Saturday, February 09, 2008

A Real Call for Change

Hillary Clinton cannot win this election. No matter how capable and intelligent she is, and I believe her to be well qualified in both those areas, Clinton is far too polarizing a figure. She attracts as much negative reaction as positive. A recent CNN and Time poll demonstrates not only this fact, but that Obama stands a much better chance of defeating McCain.

Although hardly a scientific survey, my mother, my study of one, sees a much deeper shade of scarlet than Republican Red. You can't get much lower than Hillary for her: untrustworthy, deceitful, con-artist, huckster, and rapid destoryer of health plans are terms that merely begin to scratch the surface of how she feels. This is what approximately half of this country thinks about the senator. She raises hackles beyond reason; she polarizes simply by existing. There's nothing that she can do to change this.

My mother's reaction to Obama? "I don't know if he has the military experience." Hardly the visceral reaction she has for Clinton.

One factor that's gotten some but still surprisingly press is the Bill factor. His presence alone is a huge handicap and not just because he shot his mouth off recently. Not only will the possibility of him returning to the White House, even as first husband, galvanize Republicans to rally around McCain, but it will also lead indepedent moderates and undecided voters to vote Republican simply because they don't like him or because they don't think a former president should return to the White House in any capacity.

Although the delegate counts are roughly equal, I'd say the choice here is instinctual. The mere reason that Obama and even McCain has faired so well is that they are seen as change. If the American public wanted politics as usual, Clinton or Romney would have easily won. Obama is also winning in a lot of different states; his appeal is clearly far broader than Clinton's, winning more states and the important bellweather state of Missouri, which could have easily gone to, and probably should have gone, to Clinton. Ohio is the next bellweather test for Obama. If he can pull off a victory there, it will position him well for the nomination.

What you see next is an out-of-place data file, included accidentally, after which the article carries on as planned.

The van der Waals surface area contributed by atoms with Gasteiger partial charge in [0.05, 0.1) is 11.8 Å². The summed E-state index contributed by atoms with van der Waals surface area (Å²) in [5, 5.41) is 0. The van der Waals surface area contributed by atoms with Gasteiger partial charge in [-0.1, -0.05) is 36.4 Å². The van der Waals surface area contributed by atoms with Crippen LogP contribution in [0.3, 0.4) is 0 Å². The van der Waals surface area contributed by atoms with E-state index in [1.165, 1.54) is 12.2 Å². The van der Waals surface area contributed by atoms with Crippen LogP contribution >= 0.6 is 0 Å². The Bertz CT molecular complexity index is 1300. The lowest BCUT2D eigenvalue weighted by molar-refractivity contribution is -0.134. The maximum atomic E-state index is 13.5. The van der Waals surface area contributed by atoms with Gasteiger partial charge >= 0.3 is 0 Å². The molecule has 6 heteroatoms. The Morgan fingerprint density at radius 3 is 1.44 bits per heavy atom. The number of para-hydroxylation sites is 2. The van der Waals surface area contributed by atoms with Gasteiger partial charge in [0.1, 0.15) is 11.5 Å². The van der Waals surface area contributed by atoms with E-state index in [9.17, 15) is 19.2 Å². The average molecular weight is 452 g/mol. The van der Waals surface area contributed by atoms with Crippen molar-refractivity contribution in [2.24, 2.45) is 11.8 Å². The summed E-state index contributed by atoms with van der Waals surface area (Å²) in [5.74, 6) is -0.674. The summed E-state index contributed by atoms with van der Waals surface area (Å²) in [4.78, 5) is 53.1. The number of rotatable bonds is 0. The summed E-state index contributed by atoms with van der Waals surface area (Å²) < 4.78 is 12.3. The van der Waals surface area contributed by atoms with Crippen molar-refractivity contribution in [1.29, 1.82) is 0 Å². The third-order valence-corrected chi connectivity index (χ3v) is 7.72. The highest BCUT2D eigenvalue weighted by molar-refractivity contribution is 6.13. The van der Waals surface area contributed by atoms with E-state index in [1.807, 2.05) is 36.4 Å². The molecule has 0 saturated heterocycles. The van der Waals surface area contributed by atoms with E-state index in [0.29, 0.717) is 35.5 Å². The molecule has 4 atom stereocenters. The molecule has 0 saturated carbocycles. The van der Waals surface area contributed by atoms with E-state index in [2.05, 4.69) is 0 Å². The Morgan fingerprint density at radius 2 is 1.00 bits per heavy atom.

The biggest mistake that can be made is a fractuous display in caucus over the nomination. If the nomination ends up looking anything like Florida in 2000, it won't matter who gets the nomination; the party will be too divided to sweep anyone to victory.

I am somewhat heartened by the impending nomination of McCain, mostly for what that represents than for the man himself. I see McCain's wins as a refutation of the extreme socially conservative sector that the Republican Party has so closely courted the past eight plus years. I also see this as hope that our country is tired of divisive politics and policies. Huckabee's success in the South, unfortunately, does demonstrate the reality that the claws of religious fundamentalism are still attempting to retain their chokehold on the Republican party. But, I think most people are tired of that. I think that most Americans, like myself, see James Dobson's rant against John McCain as a ringing endorsement.

So, if I'm right, and I hope I am, then this is especially why Clinton is the wrong choice. Whether she is or not, she appears divisive; she doesn't have the voice of reconciliation (although she is often lauded for her cross-partisan work). People want change; they want a new voice; they want reasoned and considered leadership that works for the citizens of this country and not the corporations. People want our country restored to its former greatness; they want us to be participants in the world, to see our global citizenship restored. People want hope. And I do believe in the audacity of hope.

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